Girl Mans Up by M-E Girard.
Genre: Young Adult – Contemporary.
Pub. Date: September 6, 2016.
Sent by the Author.
All Pen wants is to be the kind of girl she’s always been. So why does everyone have a problem with it? They think the way she looks and acts means she’s trying to be a boy—that she should quit trying to be something she’s not. If she dresses like a girl, and does what her folks want, it will show respect. If she takes orders and does what her friend Colby wants, it will show her loyalty. But respect and loyalty, Pen discovers, are empty words. Old-world parents, disintegrating friendships, and strong feelings for other girls drive Pen to see the truth–that in order to be who she truly wants to be, she’ll have to man up.
Personal Enjoyment: ●●●●●
Writing Style: ●●●●●
Disclaimer: I was sent an unsolicited advance copy of this book by the author. All opinions are my own.
I put this book on my wishlist as soon as I saw the cover reveal. I have been tweeting about it incessantly and obnoxiously. So it’s really no surprise that I absolutely devoured this book after emerging from my weird summer reading slump.
Girl Mans Up is such a necessary addition to LGBTQ+ YA. If you’ve never read a Portuguese protagonist, you need this book. If you’ve never read a butch lesbian protagonist, you need this book. If you’ve never read a f/f romance between badass gamer girls, you need this book.
Pen was such a strong narrator– her voice was unmistakable and instantly likable. Typically in LGBT+ lit, characters struggle to find their own identity; Pen’s struggle was instead with other people’s perception of her identity and the weight of trying to fit into others’ expectations while remaining true to herself. Pen embraces herself and who she is practically from the get-go, and the story that follows is one of her taking control of her life. Her story was expressed with honesty, humor, and overwhelming authenticity.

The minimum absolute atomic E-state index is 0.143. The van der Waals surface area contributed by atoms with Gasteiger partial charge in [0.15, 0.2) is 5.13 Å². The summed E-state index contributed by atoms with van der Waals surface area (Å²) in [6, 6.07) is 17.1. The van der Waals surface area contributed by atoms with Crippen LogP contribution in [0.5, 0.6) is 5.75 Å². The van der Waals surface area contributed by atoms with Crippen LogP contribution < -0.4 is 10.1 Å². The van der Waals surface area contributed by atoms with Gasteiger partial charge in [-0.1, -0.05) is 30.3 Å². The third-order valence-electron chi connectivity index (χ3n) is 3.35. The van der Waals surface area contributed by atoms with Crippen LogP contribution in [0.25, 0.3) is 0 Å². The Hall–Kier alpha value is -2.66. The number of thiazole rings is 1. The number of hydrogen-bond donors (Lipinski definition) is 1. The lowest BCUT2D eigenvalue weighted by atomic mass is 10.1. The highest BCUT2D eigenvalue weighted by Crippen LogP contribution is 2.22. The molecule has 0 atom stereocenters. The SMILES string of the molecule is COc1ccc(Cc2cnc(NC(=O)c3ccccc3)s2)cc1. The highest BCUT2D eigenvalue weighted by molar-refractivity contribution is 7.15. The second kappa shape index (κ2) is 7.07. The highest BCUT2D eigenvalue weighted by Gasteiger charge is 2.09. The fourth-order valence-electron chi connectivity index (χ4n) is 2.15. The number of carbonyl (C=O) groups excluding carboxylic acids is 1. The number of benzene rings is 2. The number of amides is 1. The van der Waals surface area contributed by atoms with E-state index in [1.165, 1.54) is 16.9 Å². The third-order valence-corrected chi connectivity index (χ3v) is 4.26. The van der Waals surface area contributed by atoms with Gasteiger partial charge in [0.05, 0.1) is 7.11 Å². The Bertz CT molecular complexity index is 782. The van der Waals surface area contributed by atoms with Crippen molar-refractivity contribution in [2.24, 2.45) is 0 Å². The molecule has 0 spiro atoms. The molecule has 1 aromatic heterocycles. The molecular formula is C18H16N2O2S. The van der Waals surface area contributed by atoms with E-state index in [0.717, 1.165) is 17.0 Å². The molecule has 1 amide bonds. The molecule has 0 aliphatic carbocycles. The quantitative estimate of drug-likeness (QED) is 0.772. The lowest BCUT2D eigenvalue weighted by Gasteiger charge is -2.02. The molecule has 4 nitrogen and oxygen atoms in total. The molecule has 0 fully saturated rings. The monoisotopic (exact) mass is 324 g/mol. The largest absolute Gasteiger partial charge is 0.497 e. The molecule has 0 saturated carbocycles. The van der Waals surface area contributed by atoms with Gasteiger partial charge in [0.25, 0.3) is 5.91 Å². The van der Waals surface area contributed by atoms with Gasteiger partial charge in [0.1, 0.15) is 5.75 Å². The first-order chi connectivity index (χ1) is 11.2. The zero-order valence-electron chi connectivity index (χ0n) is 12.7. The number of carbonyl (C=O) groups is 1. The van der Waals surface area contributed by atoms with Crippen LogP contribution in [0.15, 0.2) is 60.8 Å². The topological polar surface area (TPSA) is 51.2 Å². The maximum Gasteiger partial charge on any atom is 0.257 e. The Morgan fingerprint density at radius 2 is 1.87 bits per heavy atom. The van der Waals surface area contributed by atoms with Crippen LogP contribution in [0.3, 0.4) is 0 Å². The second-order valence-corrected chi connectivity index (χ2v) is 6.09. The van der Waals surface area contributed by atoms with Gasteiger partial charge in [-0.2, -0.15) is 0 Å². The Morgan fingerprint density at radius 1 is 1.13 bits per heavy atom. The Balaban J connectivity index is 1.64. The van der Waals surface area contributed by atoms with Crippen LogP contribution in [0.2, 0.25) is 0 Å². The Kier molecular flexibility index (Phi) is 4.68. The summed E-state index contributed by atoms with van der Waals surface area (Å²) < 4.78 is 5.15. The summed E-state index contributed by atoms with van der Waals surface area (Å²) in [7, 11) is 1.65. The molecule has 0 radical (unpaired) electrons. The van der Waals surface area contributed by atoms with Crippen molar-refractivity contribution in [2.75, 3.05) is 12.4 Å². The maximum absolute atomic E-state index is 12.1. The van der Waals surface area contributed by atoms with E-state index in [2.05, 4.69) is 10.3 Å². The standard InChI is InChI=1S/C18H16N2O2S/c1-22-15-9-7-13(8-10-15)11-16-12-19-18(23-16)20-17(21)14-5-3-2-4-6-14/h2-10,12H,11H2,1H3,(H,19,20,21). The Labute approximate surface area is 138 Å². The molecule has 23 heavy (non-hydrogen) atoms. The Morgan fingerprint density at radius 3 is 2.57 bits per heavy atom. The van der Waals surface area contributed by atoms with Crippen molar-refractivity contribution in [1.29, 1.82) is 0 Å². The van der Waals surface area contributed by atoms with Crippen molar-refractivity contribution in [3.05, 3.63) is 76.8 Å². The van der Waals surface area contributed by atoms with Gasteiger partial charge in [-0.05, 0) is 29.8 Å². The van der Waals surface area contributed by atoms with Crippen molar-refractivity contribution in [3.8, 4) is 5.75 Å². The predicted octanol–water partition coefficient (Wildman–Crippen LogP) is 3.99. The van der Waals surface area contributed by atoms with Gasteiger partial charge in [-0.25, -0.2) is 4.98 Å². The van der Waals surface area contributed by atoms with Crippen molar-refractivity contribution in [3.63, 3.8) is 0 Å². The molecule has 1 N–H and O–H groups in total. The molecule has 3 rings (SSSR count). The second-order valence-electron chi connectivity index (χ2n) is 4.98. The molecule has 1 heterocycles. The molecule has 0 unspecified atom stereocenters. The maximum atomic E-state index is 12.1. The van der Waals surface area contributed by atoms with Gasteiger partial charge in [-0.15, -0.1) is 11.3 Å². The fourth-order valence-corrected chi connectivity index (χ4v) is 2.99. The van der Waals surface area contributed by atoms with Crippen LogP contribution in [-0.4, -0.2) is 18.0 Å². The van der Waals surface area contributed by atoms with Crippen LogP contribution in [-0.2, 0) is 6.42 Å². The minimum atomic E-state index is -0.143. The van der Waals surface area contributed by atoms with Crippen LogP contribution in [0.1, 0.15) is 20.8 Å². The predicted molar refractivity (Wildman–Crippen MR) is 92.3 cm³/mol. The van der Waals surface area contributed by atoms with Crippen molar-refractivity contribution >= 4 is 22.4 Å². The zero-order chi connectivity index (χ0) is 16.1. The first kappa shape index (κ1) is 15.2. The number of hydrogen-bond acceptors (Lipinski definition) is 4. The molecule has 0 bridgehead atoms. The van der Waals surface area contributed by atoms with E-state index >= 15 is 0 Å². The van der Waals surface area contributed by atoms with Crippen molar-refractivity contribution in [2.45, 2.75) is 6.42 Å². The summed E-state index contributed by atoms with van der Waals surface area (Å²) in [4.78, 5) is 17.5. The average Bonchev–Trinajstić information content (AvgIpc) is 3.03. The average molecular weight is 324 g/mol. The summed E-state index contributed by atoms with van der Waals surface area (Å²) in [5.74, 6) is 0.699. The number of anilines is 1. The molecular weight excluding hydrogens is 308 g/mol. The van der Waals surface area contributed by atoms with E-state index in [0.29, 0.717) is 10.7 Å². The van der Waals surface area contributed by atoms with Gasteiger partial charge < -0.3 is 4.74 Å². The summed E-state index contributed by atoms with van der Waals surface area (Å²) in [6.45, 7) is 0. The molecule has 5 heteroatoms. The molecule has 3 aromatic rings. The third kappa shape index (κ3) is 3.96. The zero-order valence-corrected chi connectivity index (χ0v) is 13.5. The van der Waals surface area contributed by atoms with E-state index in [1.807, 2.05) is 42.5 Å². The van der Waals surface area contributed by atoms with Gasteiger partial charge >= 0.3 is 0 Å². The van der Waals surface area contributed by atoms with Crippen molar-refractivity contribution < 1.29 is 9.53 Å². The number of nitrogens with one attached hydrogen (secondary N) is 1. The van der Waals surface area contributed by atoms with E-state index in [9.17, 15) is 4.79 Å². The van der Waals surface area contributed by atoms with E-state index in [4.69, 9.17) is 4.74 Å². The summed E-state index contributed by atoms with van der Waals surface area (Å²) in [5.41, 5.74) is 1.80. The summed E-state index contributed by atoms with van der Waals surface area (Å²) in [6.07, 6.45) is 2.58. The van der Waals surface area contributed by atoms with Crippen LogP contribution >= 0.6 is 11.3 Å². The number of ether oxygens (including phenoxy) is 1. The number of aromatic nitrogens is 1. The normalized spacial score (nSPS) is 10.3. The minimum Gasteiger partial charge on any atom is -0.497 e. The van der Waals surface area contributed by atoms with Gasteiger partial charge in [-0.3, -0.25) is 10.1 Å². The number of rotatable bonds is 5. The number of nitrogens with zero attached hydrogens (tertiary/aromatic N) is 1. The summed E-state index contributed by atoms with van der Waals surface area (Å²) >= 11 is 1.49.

However, that authenticity touches on something of a sensitive topic within the LGBT+ YA community: the use of homophobic/transphobic slurs in storytelling. It’s a device that is used most often as a shortcut to make villainous characters look villainous. Some have argued that slurs are an entirely unnecessary part of storytelling that should be cut out. But erasing those words from a narrative with such a visibly queer character in a Catholic high school and within gamer culture(!) would feel inauthentic to me. I am not particularly sensitive to language, so your mileage may vary, but even at its worst I am hesitant to say that the language used was unnecessary or overdone.
The worst offender was Pen’s longtime best friend, Colby, and his crew. I swear, I have not hated a character so much since Dolores Umbridge. His actions are irresponsible, inconsiderate, immature, and cowardly. But at the same time, he showed hints of having been a good friend to Pen. Colby changes and grows, but in the absolute worst of ways. He grows more selfish, more desperate, more volatile. Every time he showed up on-page, I wanted to yell: “How dare you!”
In contrast, the growing friendship between Pen and Olivia and the romance between Pen and Blake were the most healthy and respectful relationships I’ve seen in a long time. Blake was such an endearing love interest, a pretty and badass gamer girl who loved Pen for everything she was. I loved that there was no unnecessary drama in the relationship– even when jealousy reared up, Pen and Blake actually communicated and trusted each other. Pen and Olivia meshed so well as friends: they understood the importance of having each others’ backs and taking care of each other.
Sidenote: all my review notes about Olivia just say “she’s actual perfection. She is precious.” Super helpful, past-Alexis.
Girl Mans Up delivered such a complex view of family dynamics. It’s difficult to discuss Pen’s relationship with her parents and her brother without delving straight into spoilers, but I was never in any doubt that they loved each other. Sometimes family doesn’t love you in the “right” way, or in the way that you prefer, but though this story didn’t serve up an idyllic home life, it left me feeling optimistic and hopeful for the future of Pen’s relationship with her parents.
Y’all. I loved this book so much. I think it’s so important. I could go on about these characters for hours and still feel like I’m only scratching the surface of how I feel about this book. Girl Mans Up comes out on September 6. Read it, love it, get back to me and we’ll talk more.